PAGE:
I wouldn't worry about the "three language" thing. Don't think of it as another language as much as a way for them to communicate before they can verbalize words. Their large motor skills (moving their hands and arms) develop a lot faster than the small motor skills (the little muscles in their mouth used to form different sounds). It also doesn't matter if you use ASL or specific signs. As long as you use a certain sign consistently, they can learn.
    Some of the signs that I have found helpful are "please," "drink," "cereal," and "cracker" for eating. Things like "book," "ball," and different animal signs and sounds for play time.
    posted by Blogger Richelle at 8/27/2007 05:38:00 PM  



  • Jen, thanks for writing up the summary of this study. Makes me wish we had kept up the signing once our DS started to talk!

    We used signs with our son, starting at around 10 months I think. My goals were along the lines of what susan m and richelle mentioned - providing a means of communication during a time when verbalization wasn't quite as developed as the desire to "talk". I think it was incredibly helpful, I would definitely do it again with any subsequent children. As far as taking up time, I didn't see it as an extra added task - really, I just did the sign every time I used whatever word it stood for ("all done", "drink", etc.) and he eventually caught on and started using the signs himself.
    posted by Blogger marian at 8/27/2007 06:56:00 PM  



  • we did babysigns with all three- as soon as they can wave bye-bye, we bring in words like more, eat, moon, book, bath, blanket, kitty.

    but right now I have a 4.5 year old with developmental issues who has a real strength for signing, and so we have all jumped in with "signing time videos" and now my kids are doing things like "playground", "pay attention" "banana" "slide" "kite" "firefighter" and "grandpa".

    I really enjoy the Singing Time videos and am often amazed at the beauty and symbolism in ASL, I want us all to keep learning it!
    There are many circumstances where it's useful to sign, even if you don't have a kiddo whose speech and language comes and goes each day.


    (signingtimekids.com and it's made by a utah LDS family)
    posted by Anonymous cchrissyy at 8/27/2007 07:56:00 PM  



  • As a speech therapist and Mom, I love this topic! I love that more people are discovering that teaching sign will not delay language but boost it!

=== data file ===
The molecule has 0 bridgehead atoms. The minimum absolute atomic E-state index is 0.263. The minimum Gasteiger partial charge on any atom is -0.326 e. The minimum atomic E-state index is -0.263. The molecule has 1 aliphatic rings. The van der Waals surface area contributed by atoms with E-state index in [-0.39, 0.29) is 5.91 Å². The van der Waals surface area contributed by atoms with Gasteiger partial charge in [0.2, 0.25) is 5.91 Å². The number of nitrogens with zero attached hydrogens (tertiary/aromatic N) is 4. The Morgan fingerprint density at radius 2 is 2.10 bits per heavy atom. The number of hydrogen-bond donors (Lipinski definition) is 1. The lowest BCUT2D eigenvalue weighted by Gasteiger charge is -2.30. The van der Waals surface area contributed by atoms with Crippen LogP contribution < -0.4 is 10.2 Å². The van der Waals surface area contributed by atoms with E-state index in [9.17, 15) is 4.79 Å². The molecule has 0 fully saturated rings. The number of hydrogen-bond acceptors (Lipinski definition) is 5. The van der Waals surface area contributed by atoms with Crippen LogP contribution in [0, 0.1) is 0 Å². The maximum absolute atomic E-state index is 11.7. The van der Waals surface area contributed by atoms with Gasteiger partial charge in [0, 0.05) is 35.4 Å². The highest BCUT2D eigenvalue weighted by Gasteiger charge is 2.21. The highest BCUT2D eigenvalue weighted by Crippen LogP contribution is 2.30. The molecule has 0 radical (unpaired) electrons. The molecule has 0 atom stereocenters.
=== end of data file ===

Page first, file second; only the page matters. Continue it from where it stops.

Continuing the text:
Gestures usually precede and then accompany spoken language so even if you're using more than one spoken language at home, it should be fine. the comment about it being gross motor is right on-it's a different part of the brain and pairing the motor with the speech is usually very helpful! Usually if they're going to have trouble with "too many languages" you'll see it early on and it will affect the development of all of the languages (such as all three plateauing or difficulty with vocab in all three)

    I signed with my baby from day one. At first it was just "milk", "more" and "all done" but she was imitating and requesting at 6-9 months and it was so wonderful to have her communicating her needs at an early age. She still uses some of her signs occasionally if I'm not getting the picture of what she wants!
    posted by Blogger Liz&Meg at 8/27/2007 08:22:00 PM  



  • We've done some signing with our 19 month old son since he was about 6 months old. We haven't continued to add signs since he's started talking a lot more, but we've experienced two benefits:

    First, I really think his vocabulary is as big as it is because of signing. At his 18 month appointment, the doctor asked me how many words he knew. I took a shot in the dark and said around thirty. The doctor was impressed and said that was more than was typical. I was curious how many he actually knew though, and when I got home I started a list--I stopped after 80 words.

    Second, many of our son's words sound identical: "bah" can mean bug, bus, ball, box, and bag (and probably something else, too). But if he makes the sign and says the word simultaneously, it really clarifies things.

    Reading through the studies makes me think we should get back to signing, though.
    posted by Anonymous mhuff at 8/27/2007 08:26:00 PM